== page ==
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Comment: Re:Maybe the FAA should inform the stewardesses (Score 1) 128

What airline is that? There are Standard Operating Procedures. They make their own rule.

As far as I know, the FAR's basically say that it is up to the operator (the airline) to decide which devices are OK to use [1491.21, and, for typical airline operations: 121.306].

Comment: Re:zotero (Score 1) 91

by (#47373243) Attached to: WebODF: JavaScript Open Document Format Editor Deemed Stable
Generally, something like Dropbox and LaTeX work fine - unless you have two people editing the same file at the same time. Then, any VCS or something like Dropbox fail miserably. I have tried, but of course I'd like to keep using my local Aquamacs instead of a web-based solution. Maybe I'll write a synchronization tool for Emacs. The issue is then that we need to integrate people who don't use Emacs...

Comment: Wow! (Score 2) 91

by (#47368443) Attached to: WebODF: JavaScript Open Document Format Editor Deemed Stable
This is fast and responsive. Does it avoid long-standing Word problems, such as figures that jump away from captions, paragraphs that adopt the adjacent style just because you're moving them around, and the like? For professional writing, I'll stick to LaTeX for now. For collaborative writing, something like this could be nice (and improve on half-baked solutions like the editor in OneDrive (very slow) or Google Doc (not word-compatible). So, I think this would have to be able to export / import Word docs seamlessly, due to business pressure everywhere...

Comment: Assistant Professor in Tech: Having' a good time! (Score 0) 538

by (#47292753) Attached to:
Sorry to spoil the party, but I'm having a good time.

Yes, I spent my late 20's and early 30's doing a PhD and a longish poorly-paid post-doc at one of the top US institutions. But I enjoyed it. I did not have to do my professor's work. I develop a research agenda instead.

I'm tenure-track faculty at a very large, research-intensive state school now. My salary is where I'd start out at Google as an engineer with a PhD, because the university has recognized the need to compete with the private sector. I chose not to take the Google job at the time because I wanted to run my own lab, but the decision was close. I now have a few PhD students, some very limited grant money coming in. I do have to teach: some of it is fun, and I'm trying to give something back to my "customers" without spending valuable time on it (which I need to spend on research).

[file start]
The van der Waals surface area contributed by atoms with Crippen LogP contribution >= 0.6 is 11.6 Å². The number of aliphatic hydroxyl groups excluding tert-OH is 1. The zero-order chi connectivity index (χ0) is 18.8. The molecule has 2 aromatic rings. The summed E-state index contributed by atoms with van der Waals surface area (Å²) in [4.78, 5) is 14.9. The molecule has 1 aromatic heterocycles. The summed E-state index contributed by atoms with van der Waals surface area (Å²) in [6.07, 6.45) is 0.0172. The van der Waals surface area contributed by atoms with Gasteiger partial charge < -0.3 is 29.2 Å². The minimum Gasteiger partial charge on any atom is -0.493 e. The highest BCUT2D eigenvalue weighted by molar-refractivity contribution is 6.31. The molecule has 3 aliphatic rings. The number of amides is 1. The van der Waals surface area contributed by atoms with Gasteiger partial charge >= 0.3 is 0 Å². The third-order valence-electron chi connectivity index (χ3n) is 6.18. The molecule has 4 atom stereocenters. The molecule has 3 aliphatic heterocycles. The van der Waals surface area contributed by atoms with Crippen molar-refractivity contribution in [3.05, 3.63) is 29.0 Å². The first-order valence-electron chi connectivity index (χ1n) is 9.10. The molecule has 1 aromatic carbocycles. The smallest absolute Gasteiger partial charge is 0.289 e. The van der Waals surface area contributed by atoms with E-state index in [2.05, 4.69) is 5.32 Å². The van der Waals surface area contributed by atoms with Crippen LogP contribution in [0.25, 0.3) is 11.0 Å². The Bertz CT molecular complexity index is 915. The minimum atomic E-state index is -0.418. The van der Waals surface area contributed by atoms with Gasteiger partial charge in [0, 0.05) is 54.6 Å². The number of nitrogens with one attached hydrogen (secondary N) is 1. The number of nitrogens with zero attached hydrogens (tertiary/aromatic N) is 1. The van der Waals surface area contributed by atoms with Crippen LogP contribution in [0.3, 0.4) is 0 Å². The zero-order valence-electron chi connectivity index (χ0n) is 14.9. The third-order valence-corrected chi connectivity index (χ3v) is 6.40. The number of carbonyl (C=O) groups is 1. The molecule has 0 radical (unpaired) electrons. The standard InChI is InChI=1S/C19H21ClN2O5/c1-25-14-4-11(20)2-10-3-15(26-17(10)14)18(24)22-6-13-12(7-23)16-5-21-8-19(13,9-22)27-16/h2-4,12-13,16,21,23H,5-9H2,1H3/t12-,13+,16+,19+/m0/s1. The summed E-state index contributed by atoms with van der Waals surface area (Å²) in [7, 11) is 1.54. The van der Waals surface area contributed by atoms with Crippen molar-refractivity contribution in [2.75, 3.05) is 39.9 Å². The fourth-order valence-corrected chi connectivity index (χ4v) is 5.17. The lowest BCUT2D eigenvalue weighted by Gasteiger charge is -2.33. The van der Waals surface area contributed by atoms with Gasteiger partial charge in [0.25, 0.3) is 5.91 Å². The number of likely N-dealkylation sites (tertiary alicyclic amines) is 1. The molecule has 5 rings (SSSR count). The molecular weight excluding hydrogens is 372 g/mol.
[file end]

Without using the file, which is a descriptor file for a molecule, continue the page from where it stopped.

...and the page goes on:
I do see some people that work crazy hours. They tend to either be very good at what they do, or they go for every grant opportunity they see (and still have a poor success rate). With the low chances of getting a proposal funded at certain important institutions (like NSF, NIH), I feel I need to economize and only send in core work.

Yes, a lot of teaching is offloaded on teaching faculty with year-to-year jobs. Science is not in their career goals, but they are much more dedicated educators. Given the poor preparation and an attitude among our undergrads to "pick up a degree" in lieu of "learning something profound", I think this is the right choice. We do not work with adjuncts all that much, but it's widely agreed that working as an adjunct for more than a year is labor of love, not a career.

I'm happy with my job for it offers plenty of intellectual and practical freedom. The downside is having to live in a college town rather than in NYC or SFO, or in a much more interesting European city. I'll live with this trade-off.

Comment: Administration: regulation and legal exposure (Score 1) 538

by (#47292701) Attached to: Teaching College Is No Longer a Middle Class Job
It is true that many universities world-wide are run more my administrators and their helpers, sucking up resources that are not spent on the universities core mission. In the U.S., anyway, a good bit of that has to do with two things: (a) regulation forces universities to check and double-check compliance with a complex set of rules imposed by federal and state governments and other sponsors. (b) Exposure. A larger university is much more likely to lose large sums of money (and public credibility) as a result of litigation when things go wrong. The system over-reacts because the stakes are high. In science, empiricism means that we do not conclude anything from anecdotal evidence (sample size: one). "Learning from experience" in policy-making means that when one person messes up one thing, everybody else will have to fill out more forms for rest of their lives.